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great gatsby A review on a beloved classic now on the big screen

next school year Hear from President Collins about plans for improving Loras this summer

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College hires new volleyball coach

May 16, 2013 — Vol. 91, Issue 15

Not just Join Loras seniors saying students goodbye at Party in The Loras community gathered in the ACC Ballroom to say ‘farewell’ to 6 longtime faculty and staff members

by NICK JOOS staff writer

On Tuesday afternoon, Loras College Athletics announced the 12th head volleyball coach in the school’s history. Jenna Ness is an Iowa Conference graduate and former coach at St. Mary’s University, St. Ambrose in Davenport and Luther, where she graduated in 2011 with an undergraduate degree in business management and exercise science. She will complete her master’s degree at St. Ambrose in organizational leadership this month. Ness will replace longtime coach Teresa Kehe, who led Loras to 149 wins and two Iowa Conference Championships Jenna Ness over her eight years of service. Six weeks ago, Kehe took the head coaching job at LinnMar High School in Marion, Iowa, where she will begin working in the fall. Kehe has family in the Cedar Rapids area. “Jenna displays both tremendous enthusiasm for volleyball and has an impressive knowledge of the game,” Quinn is quoted as saying on duhawks.com. “She is also clearly in support of what it means to be a NCAA Division III athlete and coach and is fully in line with what we stand for in terms of the mission of our College. I believe we’ll have a smooth transition into the 2013 season.” Kehe will stay at Loras through the remainder of the academic year, assisting with the transfer of leadership into Ness’ hands. Ness also has experience as a graduate assistant, part-time teaching, recruiting, committee advising and director of intramurals. Some of the information for this article was obtained from a Tuesday press release from the Loras College Sports Information Office.

by ANNE SPODEN

special to the Lorian

photo by MARK FUENTEBELLA

Professor Tom Jewell-Vitale gave his final lecture to the Loras community on Monday during Common Time. Vitale. “But for sure, because of our efforts, they might do, or say, or make things Tom Jewell-Vitale’s artwork hangs all in ways that may have never crossed their across campus. It graces the walls in Hoff- minds before.” mann Hall, Cheryl Jacobsen’s office and the Other members of the Loras family who library. It also resides in hundreds of art stu- said goodbye were: Chuck Manges, a prodents who have called Loras home. fessor of education for nine years; Rochelle Now, along with five of Fury, a 15-year employee his peers, Jewell-Vitale is and secretary for disability retiring at the end of the acaservices; Don Freymann, a But for sure, because of 35-year employee currently demic year. On Monday, the Loras our efforts, they might the Director of Heritage Recommunity gathered to honlations; and two custodians, do, or say, or make or six longtime faculty and Joanne Blum and Jane Kielstaff members, who repreer, who have a combined 39 things in ways that sented a variety of departof service. may have never crossed years ments. Jewell-Vitale, a proWith all of the festivities their minds before. fessor of art was the feageared towards the graduattured speaker at the event. ing class, it is important to Tom Vewell-Vitale remember that the seniors He is retiring after 37 years art professor are not only members of the of dedicated service to Loras. However, students may Loras family who will be still see him around as he bidding adieu at the end of will keep his art studio in the the school year. Visitation, despite ceasing teaching. Join us at the Lorian in wishing these in“We can never know for sure how our dividuals luck and happiness in their retirecreative efforts affect others,” said Jewell- ment.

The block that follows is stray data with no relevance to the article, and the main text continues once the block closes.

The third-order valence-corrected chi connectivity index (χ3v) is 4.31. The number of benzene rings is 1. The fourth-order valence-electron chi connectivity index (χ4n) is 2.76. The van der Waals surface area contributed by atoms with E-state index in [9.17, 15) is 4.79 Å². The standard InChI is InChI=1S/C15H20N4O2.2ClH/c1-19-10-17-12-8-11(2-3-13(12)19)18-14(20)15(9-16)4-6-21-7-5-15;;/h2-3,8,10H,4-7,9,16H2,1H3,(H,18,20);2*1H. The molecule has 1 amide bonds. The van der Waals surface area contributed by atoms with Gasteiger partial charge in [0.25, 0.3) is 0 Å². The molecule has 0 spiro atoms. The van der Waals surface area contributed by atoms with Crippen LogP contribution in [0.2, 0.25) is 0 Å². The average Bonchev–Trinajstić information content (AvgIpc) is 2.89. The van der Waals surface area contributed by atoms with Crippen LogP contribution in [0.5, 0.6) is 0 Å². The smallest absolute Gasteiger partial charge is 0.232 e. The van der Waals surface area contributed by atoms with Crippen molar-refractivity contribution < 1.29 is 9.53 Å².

by NICK JOOS staff writer

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Donald’s ‘Blacklight Shakespeare’ shines by MARY AGNOLI

executive editor

Last weekend, the Loras Players put on a production of “Blacklight Shakespeare,” written and directed by Doug Donald. The show takes Shakespearean monologues out of context and leaves the actor with only a mask, gloves, and a prop in blacklight. The resulting spectacle attracted the Loras community to Saint Joseph’s Auditorium last Friday and Saturday night. “It’s such a unique way to see Shakespeare,” said sophomore Anne Spoden, who served as the stage manager for the show. “I think an audience can be distracted by the costumes, lighting, music, or other element with any show. With Blacklight Shakespeare, the audience had to focus on a mask and really pay attention to the words. I had so much fun—it was a great way to end the Player’s season.”

the Park this summer

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With Blacklight Shakespeare, the audience had to focus on a mask and really pay attention to the words.

Anne Spoden

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sophomore

Blacklight Shakespeare was largely an individual process for many of the actors. Each had an individual session with Doug Donald to discuss the meaning of their monologue and get a feel for their role. The entire cast rehearsed together during the week leading up to the show. “It was fun to be part of such a diverse cast,” said sophomore Colin Halb-